Hong Kong_Day 7

ImageImageToday we visited Stanley on the southern coast of Hong Kong Island. We also taught some tricky concepts to the students which they embraced and developed -just sayin’! Having taken the speedy, shiny & efficient MTR to Central on HK island – burrowing under the harbour – we sat upfront on the bus and enjoyed the thrills (without spills) as the bus negotiated the narrow lanes, twisty bends and steep climbs on its way to Stanley. We passed beautiful bays with sandy shark-netted beaches. Shady trees stood guard around the borders of the beaches but few people enjoyed their shadows. ImageWe arrived at Stanley and squandered a happy couple of hours before enjoying lunch with a view over the ocean. The corniche reminded me of Croatia or another Mediterranean waterfront locale – the food was absolutely gorgeous and the icy cold San Miguel slipped down easily.ImageImageImageImageImageImage

 

Still waiting in Birdsville

Well here we sit, still happily relaxing by the billabong in Birdsville. The sun is getting lower in the sky, preparing to say goodbye for another day and visit friends in far off places. The huge mutant ninja crows continue to call to each other exchanging tit bits of information about camper’s debri. The odd pelican skids & comes to a halt on the water, landing like the great seaplanes of days gone by. The wind is stretching its muscles & preparing to sing and howl for another night.
The days are glorious and we have been going for walks around town – all of it- but the nights have been cold, requiring either a fire or a visit to the pub…. and firewood costs $17.50 a bag!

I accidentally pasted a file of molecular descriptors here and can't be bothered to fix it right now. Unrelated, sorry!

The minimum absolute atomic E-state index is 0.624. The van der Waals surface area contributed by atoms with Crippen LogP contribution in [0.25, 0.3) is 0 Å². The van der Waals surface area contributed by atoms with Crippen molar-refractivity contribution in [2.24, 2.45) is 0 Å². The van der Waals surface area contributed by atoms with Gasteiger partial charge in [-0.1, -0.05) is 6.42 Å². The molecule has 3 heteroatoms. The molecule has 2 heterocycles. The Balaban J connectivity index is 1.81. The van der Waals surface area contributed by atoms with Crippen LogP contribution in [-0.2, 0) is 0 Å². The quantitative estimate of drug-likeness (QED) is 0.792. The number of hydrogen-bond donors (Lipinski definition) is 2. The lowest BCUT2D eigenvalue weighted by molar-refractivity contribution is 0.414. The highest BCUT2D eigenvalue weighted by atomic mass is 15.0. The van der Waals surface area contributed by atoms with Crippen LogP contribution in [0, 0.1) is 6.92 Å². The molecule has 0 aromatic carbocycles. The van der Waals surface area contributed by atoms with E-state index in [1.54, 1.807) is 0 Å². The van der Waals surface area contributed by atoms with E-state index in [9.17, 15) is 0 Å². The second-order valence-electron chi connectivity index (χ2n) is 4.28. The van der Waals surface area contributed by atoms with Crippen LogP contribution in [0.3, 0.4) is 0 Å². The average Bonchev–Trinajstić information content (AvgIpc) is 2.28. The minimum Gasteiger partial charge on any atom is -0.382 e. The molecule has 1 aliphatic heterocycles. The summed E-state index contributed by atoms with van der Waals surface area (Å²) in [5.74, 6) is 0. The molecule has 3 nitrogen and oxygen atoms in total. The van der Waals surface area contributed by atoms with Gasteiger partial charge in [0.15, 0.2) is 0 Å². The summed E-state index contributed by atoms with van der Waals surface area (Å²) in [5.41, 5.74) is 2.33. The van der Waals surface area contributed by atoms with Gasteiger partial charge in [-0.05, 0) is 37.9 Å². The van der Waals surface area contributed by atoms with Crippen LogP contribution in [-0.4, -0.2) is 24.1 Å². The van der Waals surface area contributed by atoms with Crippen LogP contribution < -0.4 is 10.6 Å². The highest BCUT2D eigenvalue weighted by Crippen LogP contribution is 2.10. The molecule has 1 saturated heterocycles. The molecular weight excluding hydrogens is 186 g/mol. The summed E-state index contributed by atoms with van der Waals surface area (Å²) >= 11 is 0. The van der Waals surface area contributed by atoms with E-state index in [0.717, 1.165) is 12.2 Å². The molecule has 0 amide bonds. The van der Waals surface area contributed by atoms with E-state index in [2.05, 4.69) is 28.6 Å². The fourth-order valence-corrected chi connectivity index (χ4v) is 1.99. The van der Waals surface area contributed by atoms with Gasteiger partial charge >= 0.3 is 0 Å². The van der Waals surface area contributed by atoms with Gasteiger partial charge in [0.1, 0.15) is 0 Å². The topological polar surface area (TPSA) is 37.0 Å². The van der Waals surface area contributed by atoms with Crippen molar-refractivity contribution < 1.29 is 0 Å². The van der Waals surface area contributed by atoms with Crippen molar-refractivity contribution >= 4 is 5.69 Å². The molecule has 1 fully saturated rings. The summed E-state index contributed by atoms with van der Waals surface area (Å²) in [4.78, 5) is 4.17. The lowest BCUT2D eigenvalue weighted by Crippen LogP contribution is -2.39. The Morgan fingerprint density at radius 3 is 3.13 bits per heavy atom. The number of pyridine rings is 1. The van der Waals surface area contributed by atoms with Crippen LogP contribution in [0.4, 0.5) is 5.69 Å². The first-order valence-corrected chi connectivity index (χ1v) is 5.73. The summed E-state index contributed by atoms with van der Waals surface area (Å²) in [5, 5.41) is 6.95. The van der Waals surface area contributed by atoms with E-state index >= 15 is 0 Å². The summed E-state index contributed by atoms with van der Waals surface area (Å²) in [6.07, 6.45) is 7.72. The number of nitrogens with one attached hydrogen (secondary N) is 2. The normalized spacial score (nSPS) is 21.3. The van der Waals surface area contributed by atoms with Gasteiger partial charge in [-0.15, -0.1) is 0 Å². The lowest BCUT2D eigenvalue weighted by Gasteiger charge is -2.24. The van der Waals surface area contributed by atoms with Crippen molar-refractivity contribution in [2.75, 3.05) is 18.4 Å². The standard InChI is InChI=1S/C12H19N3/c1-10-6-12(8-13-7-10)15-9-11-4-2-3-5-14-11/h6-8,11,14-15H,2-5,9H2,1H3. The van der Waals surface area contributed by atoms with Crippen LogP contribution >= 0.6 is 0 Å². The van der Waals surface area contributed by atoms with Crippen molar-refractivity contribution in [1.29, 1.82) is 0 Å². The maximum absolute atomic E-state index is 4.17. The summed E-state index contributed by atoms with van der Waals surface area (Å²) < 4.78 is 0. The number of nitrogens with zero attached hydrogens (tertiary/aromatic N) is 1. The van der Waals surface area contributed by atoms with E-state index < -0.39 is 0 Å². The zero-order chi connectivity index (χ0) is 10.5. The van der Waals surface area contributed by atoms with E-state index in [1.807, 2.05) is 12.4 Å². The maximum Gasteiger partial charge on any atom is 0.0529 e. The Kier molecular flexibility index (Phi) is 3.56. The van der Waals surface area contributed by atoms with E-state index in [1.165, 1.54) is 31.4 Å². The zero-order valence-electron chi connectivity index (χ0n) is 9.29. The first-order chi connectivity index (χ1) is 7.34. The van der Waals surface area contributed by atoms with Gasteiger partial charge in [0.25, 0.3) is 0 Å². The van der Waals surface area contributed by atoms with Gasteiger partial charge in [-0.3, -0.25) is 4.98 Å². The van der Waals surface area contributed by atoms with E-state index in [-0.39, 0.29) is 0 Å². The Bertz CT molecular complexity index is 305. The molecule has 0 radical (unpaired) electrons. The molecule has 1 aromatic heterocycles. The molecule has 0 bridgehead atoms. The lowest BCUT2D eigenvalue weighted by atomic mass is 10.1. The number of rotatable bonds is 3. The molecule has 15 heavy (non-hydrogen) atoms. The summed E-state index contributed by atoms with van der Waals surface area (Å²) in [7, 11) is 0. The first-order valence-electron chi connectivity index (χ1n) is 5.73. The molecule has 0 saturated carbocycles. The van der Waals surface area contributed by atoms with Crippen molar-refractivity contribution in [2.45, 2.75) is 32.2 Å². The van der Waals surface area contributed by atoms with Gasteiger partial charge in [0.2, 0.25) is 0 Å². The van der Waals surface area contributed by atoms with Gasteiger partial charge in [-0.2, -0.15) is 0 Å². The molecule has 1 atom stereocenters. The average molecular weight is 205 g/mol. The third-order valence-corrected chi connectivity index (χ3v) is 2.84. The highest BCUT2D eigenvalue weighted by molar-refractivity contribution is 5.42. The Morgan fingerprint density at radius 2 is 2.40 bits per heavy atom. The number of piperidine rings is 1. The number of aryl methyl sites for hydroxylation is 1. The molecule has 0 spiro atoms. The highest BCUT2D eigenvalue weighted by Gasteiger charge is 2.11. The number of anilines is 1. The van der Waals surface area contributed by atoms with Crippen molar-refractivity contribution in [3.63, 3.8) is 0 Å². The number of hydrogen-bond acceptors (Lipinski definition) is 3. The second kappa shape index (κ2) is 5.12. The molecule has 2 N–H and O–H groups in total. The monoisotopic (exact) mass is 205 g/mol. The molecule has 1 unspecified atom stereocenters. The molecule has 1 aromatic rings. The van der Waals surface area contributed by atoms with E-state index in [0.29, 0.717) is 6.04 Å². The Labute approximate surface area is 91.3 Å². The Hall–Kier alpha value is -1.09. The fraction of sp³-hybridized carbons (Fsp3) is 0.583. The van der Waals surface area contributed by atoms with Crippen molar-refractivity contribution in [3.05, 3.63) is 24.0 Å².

Visited the health centre & chatted with the two nurses there – one, an agency nurse on her first day and the other a seasoned outback master of all trades in her third year. These nurses are on call 24/7, manage health promotion clinics, chronic disease & primary care in addition to rescuing ill prepared tourists from dangerous situations in the desert. Their triage & assessment skills together with their clinical judgement are second to none as they alone must make the call on an ($8000) RFDS ambulance call out or not. The first (2) nurses arrived here in 1923 and established the Australian Interior Mission hospital in the Royal Hotel. They battled drought, floods, searing temperatures alone to provide the first health service for the people of Birdsville. In 1929, one year after it was established, the RFDS arrived here to support the nurses’ work. They later moved into the AIM hospital next door, and the present clinic was opened a few years ago.
The visitor centre,centre link office & library are housed in a newish building and sports an excellent and fascinating display of historical and natural items. We later took the “two boys dreaming” walk. A 2km walk telling the story of the dreaming & the serpent opening the land here by crossing the desert and creating water holes.
We have become regulars at the Birdsville Bakery, where Dusty Miller bakes fresh bread and all kinds of pies when he is not out on desert rescues. The bakery also houses the only expresso coffee machine in town! Mr Gaffney runs the Mobile service station in addition to the post office, store & is seen at the airport as the TransAir representative. Peter Barnes, a wizard in all things mechanical, also runs a desert rescue service.